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Time For Some to Take a Hard Look in the Mirror #TurkeysNewJourney

Time For Some to Take a Hard Look in the Mirror <a class="hashtagger" href="">#TurkeysNewJourney</a>

A sense of total defeatism has taken over a portion of Turkish society following Sunday’s elections, which led incumbent president Recep Tayyip Erdogan to victory, effectively making him Turkey’s sole ruler.

Many are explaining the result by pointing to the less than level playing field engineered by the ruling Justice and Development Party (AKP), a judiciary which can on the beck and call of the executive silence the opposition media, and the emergency rule in force that gave the government powers to introduce curbs one would not have under a normal democratic system.

There is a lot of merit to these arguments since no one who has any sense of objectivity can argue that these elections were conducted in a fair and equal environment.

That having been said though, the massive turnout for the balloting proved that the Turkish public is not disinterested or indifferent to the democratic process. Otherwise it would have been all too simple for people to say that there was no point to voting because the outcome was preordained.

Nevertheless, the large turnout, and the over 20 point gap between the votes for the victor and the runner-up, indicates that despite everything, Erdogan still stood a good chance of winning, even if he had to work harder for his victory, had he not manipulated the playing field.

This is the point that many Turks who loath him and clamor for the old days do not want to accept.

Many from these quarters are now saying, “if this is democracy I want nothing of it.” There are also many who are recalling Socrates’s argument – which they probably learned from social media rather than reading Plato – that democracy is a system for the educated, and adding that Turkey is not ready for this system of government.

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We even have an opposition deputy whose candidate lost the presidential elections saying vengefully that after this result this nation deserves everything it gets.

What then is the alternative? What are they proposing?

The only viable alternative for these people is another kind of authoritarian rule that keeps the “uneducated classes” away from the ballot box, so that their own lifestyles are not disrupted.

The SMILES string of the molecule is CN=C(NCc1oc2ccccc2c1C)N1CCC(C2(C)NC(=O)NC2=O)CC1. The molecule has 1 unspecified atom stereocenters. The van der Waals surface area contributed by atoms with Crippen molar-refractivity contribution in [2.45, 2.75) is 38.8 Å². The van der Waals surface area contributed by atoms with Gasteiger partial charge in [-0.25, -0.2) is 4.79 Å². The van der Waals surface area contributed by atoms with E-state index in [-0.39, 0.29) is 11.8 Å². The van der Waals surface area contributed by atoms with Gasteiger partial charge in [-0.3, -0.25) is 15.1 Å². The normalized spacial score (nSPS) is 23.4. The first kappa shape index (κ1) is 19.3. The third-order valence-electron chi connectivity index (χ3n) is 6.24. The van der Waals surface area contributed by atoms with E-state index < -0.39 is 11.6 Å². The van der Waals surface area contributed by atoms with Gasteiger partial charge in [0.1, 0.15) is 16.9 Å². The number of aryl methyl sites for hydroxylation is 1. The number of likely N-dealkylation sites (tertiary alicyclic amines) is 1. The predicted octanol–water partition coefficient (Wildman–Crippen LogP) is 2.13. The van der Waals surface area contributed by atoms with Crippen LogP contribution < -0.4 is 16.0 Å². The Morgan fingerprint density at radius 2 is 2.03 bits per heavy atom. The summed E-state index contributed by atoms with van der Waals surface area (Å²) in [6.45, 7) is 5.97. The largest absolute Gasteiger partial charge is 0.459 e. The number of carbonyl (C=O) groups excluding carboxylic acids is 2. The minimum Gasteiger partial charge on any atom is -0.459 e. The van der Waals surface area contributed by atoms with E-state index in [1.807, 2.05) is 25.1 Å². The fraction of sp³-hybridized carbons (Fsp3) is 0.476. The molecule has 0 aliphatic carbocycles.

This is why many today bemoan the fact that the Turkish military’s political wings have been clipped, so that it can’t intervene, as it did in the past, and prevent “undesirable elements” from gaining power.

These quarters do not bother to give any thought either to the fact that it was perhaps this entrenched, and highly skewed, elitist political culture of the past that ultimately spawned what we have today.

The irony is that those who claim today that Turkey is not ready for democracy are doing so in the name of what they consider to be “modernity.” What they desire, though, is modernity without democracy.

It all boils down in the end to a socio-cultural choice between one kind of authoritarian government and another.

It’s time for this portion of society to wake up from its pipe-dreams and realize that the only choice for a diverse country like Turkey – with so many socio-economic, religious, and ethnic fault-lines – is democracy.

Rather than trying to undermine the deficient democracy we have, they should be working with all their might, and face all the risks that this entails, to instill a truly pluralistic democratic culture in this country.

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If, they were capable of doing that, though, they would have done it in the past, and Turkey would not be where it is now.

So, rather than coming up with ridiculous explanations, those admirers of the old established order, whose numbers are by no means insignificant, should take a hard look in the mirror first.

About The Author

Semih Idiz

Started journalism career in Economic Press Agency in Ankara, and later worked in the Anatolian News Agency, Cumhuriyet daily, Turkish Daily News, NTV news channel, daily Star, daily Aksam, CNN Turk, and daily Milliyet. Currently writes for Al Monitor and Hurriyet Daily News. He has had articles, commentary and analyses published in the Financial Times, the Times, Mediterranean Quarterly and Foreign Policy. He has also been a frequent contributor to local news channels as well as to BBC World, CNN, VOA, NPR, Radio New Zealand, Deutche Welle, various Israeli media organizations, Al Jazeera etc. as a foreign policy expert.

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